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Can Eye Movements Heal Trauma?


EMDR & REM therapies

There are various types of therapies that integrate eye movements into the healing process to maximize the effects of treatment; such as Eye Movement Integration Therapy, Audio-Visual Entrainment (AVE), Rapid Eye Technology, and Eye Movement Desensitization and Reprocessing, just to name a few. For example, Eye Movement Desensitization and Reprocessing (broadly referred to as EMDR) is a powerful integrative psychotherapy technique that combines “bilateral stimulation” with various methods of eye movements or rhythmic, left-right stimulation activating opposite sides of the brain.

The theory behind EMDR and why it works is connected with the biological mechanisms involved in Rapid Eye Movement (or R.E.M) sleep. “Our subconscious mind works to assist us in working out difficult issues during our dreams. EMDR seeks to replicate the rapid eye movement during dreaming, allowing us to process or work on issues in a similar way”. EMDR stimulates eye movements that happen during REM sleep, which is the brains natural restorative healing process, inducing a fundamental change in brain circuitry. This allows the person undergoing treatment to more effectively process and integrate traumatic memories into general association networks in the brain.

EMDR has been extensively researched and proven effective for the treatment of trauma. EMDR has also been very successful in helping people who suffer not only from trauma, but a number of other things, including; anxiety, panic attacks, disturbing memories, relationship problems, depression, or low self-esteem, as well as those who have experienced childhood trauma or abuse, or have witnessed or been a victim of violent crimes, and many other types of psychological distress.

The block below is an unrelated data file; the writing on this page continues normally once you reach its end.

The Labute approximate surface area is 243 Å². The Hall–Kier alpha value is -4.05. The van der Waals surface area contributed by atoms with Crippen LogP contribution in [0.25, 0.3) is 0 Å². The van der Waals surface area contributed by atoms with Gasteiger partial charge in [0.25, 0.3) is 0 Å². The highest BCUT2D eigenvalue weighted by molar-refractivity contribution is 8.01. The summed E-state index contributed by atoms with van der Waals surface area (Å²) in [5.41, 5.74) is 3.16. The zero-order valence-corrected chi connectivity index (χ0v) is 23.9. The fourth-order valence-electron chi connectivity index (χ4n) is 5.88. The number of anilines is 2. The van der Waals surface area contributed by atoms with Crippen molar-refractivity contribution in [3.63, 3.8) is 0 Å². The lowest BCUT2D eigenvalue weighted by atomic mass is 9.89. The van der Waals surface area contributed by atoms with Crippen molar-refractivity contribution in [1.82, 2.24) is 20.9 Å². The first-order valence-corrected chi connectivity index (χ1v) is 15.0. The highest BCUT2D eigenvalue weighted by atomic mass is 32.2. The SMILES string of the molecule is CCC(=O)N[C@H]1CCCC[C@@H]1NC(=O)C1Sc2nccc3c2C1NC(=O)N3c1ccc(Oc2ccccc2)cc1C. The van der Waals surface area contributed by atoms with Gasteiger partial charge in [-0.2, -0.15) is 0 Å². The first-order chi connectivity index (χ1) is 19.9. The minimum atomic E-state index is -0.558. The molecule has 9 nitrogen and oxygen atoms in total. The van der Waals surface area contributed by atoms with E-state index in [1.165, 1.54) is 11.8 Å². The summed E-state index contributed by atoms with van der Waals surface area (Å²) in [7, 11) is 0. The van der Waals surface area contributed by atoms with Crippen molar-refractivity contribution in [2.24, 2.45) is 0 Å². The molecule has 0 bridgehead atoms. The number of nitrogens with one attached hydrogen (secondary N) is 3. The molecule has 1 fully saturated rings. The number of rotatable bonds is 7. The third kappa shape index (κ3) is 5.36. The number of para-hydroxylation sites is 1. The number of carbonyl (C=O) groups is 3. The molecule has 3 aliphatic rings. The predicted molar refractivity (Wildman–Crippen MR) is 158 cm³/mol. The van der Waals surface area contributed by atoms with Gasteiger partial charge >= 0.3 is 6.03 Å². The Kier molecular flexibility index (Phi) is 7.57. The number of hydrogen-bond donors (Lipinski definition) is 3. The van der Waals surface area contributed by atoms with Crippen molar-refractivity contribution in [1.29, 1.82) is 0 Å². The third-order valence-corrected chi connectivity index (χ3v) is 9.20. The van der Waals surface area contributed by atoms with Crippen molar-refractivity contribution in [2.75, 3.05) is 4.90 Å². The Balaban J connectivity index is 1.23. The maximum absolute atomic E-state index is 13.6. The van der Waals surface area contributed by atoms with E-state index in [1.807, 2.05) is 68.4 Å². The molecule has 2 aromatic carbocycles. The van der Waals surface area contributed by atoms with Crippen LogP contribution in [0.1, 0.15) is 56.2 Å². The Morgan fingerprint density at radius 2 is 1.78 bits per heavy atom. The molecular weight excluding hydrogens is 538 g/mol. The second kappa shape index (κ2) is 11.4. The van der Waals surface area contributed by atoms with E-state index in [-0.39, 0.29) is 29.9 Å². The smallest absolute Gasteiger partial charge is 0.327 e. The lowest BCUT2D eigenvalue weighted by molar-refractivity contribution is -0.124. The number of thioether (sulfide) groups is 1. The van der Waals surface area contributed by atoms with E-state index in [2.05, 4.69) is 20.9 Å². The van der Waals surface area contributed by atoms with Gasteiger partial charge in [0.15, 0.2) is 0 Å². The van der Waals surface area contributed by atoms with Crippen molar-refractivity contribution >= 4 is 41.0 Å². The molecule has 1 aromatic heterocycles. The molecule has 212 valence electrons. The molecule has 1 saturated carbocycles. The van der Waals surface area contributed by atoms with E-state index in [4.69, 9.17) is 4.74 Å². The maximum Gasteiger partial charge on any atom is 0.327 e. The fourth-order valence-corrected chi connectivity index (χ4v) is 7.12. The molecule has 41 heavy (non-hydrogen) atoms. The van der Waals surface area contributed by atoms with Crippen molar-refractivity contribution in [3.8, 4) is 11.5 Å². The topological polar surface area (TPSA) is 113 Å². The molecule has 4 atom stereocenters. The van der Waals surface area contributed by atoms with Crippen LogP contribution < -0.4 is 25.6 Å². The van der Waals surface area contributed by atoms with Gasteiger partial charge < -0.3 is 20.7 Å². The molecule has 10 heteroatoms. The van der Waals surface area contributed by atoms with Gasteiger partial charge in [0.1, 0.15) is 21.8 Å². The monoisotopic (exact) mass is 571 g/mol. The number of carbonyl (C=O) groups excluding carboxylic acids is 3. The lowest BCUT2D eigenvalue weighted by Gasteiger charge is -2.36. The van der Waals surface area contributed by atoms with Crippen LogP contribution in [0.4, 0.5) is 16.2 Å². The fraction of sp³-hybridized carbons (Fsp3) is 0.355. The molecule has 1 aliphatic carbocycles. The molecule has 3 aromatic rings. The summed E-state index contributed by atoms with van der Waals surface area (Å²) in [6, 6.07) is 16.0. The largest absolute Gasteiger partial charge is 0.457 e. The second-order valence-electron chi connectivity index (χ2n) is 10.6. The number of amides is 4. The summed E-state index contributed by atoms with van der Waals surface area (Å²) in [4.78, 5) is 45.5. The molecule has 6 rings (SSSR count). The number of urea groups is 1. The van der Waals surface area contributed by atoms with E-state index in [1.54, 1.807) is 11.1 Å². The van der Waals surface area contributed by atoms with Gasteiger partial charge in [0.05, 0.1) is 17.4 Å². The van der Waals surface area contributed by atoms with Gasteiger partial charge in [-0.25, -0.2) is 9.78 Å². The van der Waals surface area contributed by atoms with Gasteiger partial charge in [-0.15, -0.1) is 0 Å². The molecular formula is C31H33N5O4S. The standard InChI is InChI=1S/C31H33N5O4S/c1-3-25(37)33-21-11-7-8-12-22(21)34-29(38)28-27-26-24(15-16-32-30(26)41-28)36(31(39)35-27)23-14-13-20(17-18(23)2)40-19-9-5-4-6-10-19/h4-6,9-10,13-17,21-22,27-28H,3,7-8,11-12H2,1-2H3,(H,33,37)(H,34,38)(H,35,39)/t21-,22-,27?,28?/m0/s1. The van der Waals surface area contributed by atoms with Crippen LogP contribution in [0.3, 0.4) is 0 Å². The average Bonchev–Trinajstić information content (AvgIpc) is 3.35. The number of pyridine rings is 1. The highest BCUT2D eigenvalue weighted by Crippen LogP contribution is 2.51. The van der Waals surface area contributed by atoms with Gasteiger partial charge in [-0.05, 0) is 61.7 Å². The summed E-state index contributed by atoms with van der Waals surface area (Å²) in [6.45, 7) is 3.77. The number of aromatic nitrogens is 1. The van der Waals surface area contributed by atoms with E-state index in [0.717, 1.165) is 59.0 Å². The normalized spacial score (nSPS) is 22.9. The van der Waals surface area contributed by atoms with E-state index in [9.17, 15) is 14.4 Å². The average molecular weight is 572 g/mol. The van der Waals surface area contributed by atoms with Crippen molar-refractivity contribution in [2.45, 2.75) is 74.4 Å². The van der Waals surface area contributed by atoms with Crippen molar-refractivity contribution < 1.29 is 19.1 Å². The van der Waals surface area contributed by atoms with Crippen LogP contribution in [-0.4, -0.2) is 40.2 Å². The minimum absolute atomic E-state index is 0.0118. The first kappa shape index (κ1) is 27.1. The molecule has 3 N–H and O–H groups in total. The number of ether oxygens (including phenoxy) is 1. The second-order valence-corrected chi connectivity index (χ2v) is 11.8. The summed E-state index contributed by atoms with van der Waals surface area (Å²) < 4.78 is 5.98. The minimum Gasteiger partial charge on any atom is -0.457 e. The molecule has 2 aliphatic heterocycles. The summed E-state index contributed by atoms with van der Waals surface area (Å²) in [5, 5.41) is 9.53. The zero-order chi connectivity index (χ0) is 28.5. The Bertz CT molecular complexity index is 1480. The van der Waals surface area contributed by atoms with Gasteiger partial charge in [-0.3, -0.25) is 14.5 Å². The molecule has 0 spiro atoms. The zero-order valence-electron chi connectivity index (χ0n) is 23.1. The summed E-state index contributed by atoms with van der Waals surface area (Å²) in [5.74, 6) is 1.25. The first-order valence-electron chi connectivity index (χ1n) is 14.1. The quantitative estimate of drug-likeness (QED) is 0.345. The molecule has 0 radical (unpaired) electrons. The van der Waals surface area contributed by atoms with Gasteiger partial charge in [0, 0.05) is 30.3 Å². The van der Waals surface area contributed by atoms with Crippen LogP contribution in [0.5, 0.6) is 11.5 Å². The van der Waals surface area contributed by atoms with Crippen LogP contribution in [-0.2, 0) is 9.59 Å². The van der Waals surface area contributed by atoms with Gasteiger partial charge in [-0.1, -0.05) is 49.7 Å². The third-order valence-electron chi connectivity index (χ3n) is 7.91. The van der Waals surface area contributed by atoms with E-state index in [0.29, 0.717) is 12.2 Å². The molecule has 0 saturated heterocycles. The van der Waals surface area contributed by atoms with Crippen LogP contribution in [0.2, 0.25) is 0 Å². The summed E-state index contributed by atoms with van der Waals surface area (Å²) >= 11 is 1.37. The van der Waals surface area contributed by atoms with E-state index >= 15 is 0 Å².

Until recently, these conditions were difficult and time-consuming to treat. EMDR is considered a breakthrough therapy because of its simplicity and the fact that it can bring quick and lasting relief for most types of emotional distress.

Background and history of EMDR Therapy:

Dr. Francine Shapiro

Dr. Francine Shapiro, an American psychologist, developed Eye Movement Desens

itization and

Reprocessing Therapy as a revolutionary therapy with special capacity to overcome the often devastating effects of psychological trauma in the late 1980s. An ever-growing community of therapists soon recognized its power to transform lives. At the same time, controlled research studies consistently demonstrated its efficacy and have helped validate the benefits of EMDR—so much so that the American Psychiatric Association, the International Society for Traumatic Stress Studies, and the Departments of Defense and of Veterans Affairs have deemed it the most effective and rapid method for healing Post Traumatic Stress Disorder (or PTSD)” (Carol Boulware, Ph.D., 2006).